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The differential equations are :

$$ ( n_{j,k,0} )'(x) = - \frac {jn_{j,k,0}(x)} {a-x}, $$

$$ ( n_{j,k,b} )'(x) = \frac { (j-b+1)n_{j,k,b-1}(x) - (j-b)n_{j,k,b}(x) } {a-x}, $$

for $ 0\lt b\lt c $.

$$ (f_{j,k})'(x) = \frac{ (j-c+1)n_{j,k,c-1}(x) }{a-x}.$$ Here, the second equation holds with $0\lt b\lt c$.

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just want to comment that the second equation holds with all 0 less than b and b less than c. Sorry that I donot know how to type it here. – nana Jun 23 '11 at 1:47
as stated, this is unclear. For what $x,b,k,j$ do you seek the solution? Is $x$ allowed to equal $a$? are the $b$ real-valued, or assumed integers? I'm assuming the latter since you are using it as an index. If not, this looks like a functional differential equation. Also, you need additional conditions on $n$ and $f$ to specify them. – Nilima Nigam Jun 23 '11 at 2:28
Thanks very much for your comment. Appreciate that ! I seek the solution for $x$. $ n_{j,k,0} $, $n_{j,k,b}$ and $f_{j,k}$ are all functions with respect of $x$. $x$ is a variable. Except $x$, all others are supposed to know. $b$ is an integer. Thanks again ! – nana Jun 23 '11 at 18:58
I will state the question again : $$(n_{j,k,0}'(\tau))= \frac{jn_{j,k,0}(\tau)}{\lambda -\tau}.$$ $$(n_{j,k,\theta})'(\tau)=\frac{(j-\theta +1)n_{j,k,\theta -1}(\tau)-(j-\theta)n_{j,k,\theta}(\tau)}{\lambda - \tau}$$ for $(0<\theta < \Omega).$ – nana Jun 23 '11 at 19:40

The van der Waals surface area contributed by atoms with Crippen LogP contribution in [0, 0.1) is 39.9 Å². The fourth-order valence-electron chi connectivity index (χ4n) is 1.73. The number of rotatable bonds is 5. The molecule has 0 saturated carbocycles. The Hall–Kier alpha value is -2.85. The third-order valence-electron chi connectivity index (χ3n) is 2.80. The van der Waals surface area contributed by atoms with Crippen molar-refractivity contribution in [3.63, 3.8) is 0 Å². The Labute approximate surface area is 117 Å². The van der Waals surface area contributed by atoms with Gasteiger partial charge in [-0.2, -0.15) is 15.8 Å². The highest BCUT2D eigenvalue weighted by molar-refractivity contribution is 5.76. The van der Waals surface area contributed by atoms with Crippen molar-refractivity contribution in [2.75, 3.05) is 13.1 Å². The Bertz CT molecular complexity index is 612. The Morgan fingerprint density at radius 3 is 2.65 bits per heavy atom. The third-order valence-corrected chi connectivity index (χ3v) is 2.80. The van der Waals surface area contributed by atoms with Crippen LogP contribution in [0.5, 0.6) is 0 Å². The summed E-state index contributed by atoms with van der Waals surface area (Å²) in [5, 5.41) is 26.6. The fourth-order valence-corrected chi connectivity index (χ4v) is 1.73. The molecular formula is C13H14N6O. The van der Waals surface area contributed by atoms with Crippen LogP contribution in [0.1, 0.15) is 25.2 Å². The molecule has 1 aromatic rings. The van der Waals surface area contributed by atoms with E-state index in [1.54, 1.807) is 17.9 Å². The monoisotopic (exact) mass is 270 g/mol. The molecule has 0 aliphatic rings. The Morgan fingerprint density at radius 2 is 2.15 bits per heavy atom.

and $$f_{j,k}'(\tau) = \frac{ (j-\Omega +1)n_{j,k,\Omega -1}(\tau) }{\lambda - \tau}.$$ with $\tau \in [0,\lambda)$, and the initial conditions: $n_{j,k,0}=(1-\alpha)P(j,k),$ $n_{j,k,\theta}(0)=0$ for $0<\theta <\Omega$, and $f_{j,k}(0)=\alpha P(j,k).$ – nana Jun 23 '11 at 19:44
up vote 0 down vote accepted

If b is an integer, you can simply solve the equations successively, starting with b=0. If b is supposed to be real, you need to explain what $n_{j,k,b-1}$ is supposed to mean for b between 0 and 1. Also, what is the point of the index k? Nothing in the equations depends on k!

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Thanks very much for your comment. $b$ is an integer, I do not quite understand how to solve it successively. index $k$ could be anything, although it really does not matter too much here. Can just assume it is fixed. – nana Jun 23 '11 at 19:00
By solving successively, I mean that you first solve the equation for b=0, then you use that solution to solve for b=1, etc. At each step, you only need to solve a linear equation. – Michael Renardy Jun 23 '11 at 20:34
Thanks very much ! Michael – nana Jun 25 '11 at 18:22

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